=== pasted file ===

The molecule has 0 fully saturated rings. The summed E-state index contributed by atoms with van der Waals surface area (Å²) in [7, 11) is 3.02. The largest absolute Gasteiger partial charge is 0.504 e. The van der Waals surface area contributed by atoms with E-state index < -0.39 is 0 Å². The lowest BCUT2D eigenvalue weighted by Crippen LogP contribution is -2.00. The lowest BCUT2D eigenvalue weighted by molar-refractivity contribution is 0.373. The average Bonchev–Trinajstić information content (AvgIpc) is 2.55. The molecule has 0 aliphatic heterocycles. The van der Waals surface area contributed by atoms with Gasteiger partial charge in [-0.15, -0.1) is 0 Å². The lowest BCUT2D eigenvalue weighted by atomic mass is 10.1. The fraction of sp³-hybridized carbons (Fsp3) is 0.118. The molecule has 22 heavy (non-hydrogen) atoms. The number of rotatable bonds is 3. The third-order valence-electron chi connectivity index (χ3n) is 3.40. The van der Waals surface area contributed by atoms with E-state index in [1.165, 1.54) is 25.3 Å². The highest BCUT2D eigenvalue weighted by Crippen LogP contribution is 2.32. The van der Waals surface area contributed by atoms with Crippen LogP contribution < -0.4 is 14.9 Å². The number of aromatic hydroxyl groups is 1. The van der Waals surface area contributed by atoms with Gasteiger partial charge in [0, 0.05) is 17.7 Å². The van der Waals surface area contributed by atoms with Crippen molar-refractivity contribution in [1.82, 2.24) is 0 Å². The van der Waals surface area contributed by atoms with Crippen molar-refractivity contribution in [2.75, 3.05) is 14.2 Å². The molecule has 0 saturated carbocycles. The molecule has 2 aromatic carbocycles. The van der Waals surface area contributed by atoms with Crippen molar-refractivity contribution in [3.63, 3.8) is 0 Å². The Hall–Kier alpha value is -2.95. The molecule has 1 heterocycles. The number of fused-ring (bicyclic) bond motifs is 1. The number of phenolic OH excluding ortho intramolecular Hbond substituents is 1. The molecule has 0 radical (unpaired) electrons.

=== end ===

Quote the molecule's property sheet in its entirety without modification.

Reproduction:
The molecule has 0 fully saturated rings. The summed E-state index contributed by atoms with van der Waals surface area (Å²) in [7, 11) is 3.02. The largest absolute Gasteiger partial charge is 0.504 e. The van der Waals surface area contributed by atoms with E-state index < -0.39 is 0 Å². The lowest BCUT2D eigenvalue weighted by Crippen LogP contribution is -2.00. The lowest BCUT2D eigenvalue weighted by molar-refractivity contribution is 0.373. The average Bonchev–Trinajstić information content (AvgIpc) is 2.55. The molecule has 0 aliphatic heterocycles. The van der Waals surface area contributed by atoms with Gasteiger partial charge in [-0.15, -0.1) is 0 Å². The lowest BCUT2D eigenvalue weighted by atomic mass is 10.1. The fraction of sp³-hybridized carbons (Fsp3) is 0.118. The molecule has 22 heavy (non-hydrogen) atoms. The number of rotatable bonds is 3. The third-order valence-electron chi connectivity index (χ3n) is 3.40. The van der Waals surface area contributed by atoms with E-state index in [1.165, 1.54) is 25.3 Å². The highest BCUT2D eigenvalue weighted by Crippen LogP contribution is 2.32. The van der Waals surface area contributed by atoms with Crippen LogP contribution < -0.4 is 14.9 Å². The number of aromatic hydroxyl groups is 1. The van der Waals surface area contributed by atoms with Gasteiger partial charge in [0, 0.05) is 17.7 Å². The van der Waals surface area contributed by atoms with Crippen molar-refractivity contribution in [1.82, 2.24) is 0 Å². The van der Waals surface area contributed by atoms with Crippen molar-refractivity contribution in [2.75, 3.05) is 14.2 Å². The molecule has 0 saturated carbocycles. The molecule has 2 aromatic carbocycles. The van der Waals surface area contributed by atoms with Crippen molar-refractivity contribution in [3.63, 3.8) is 0 Å². The Hall–Kier alpha value is -2.95. The molecule has 1 heterocycles. The number of fused-ring (bicyclic) bond motifs is 1. The number of phenolic OH excluding ortho intramolecular Hbond substituents is 1. The molecule has 0 radical (unpaired) electrons.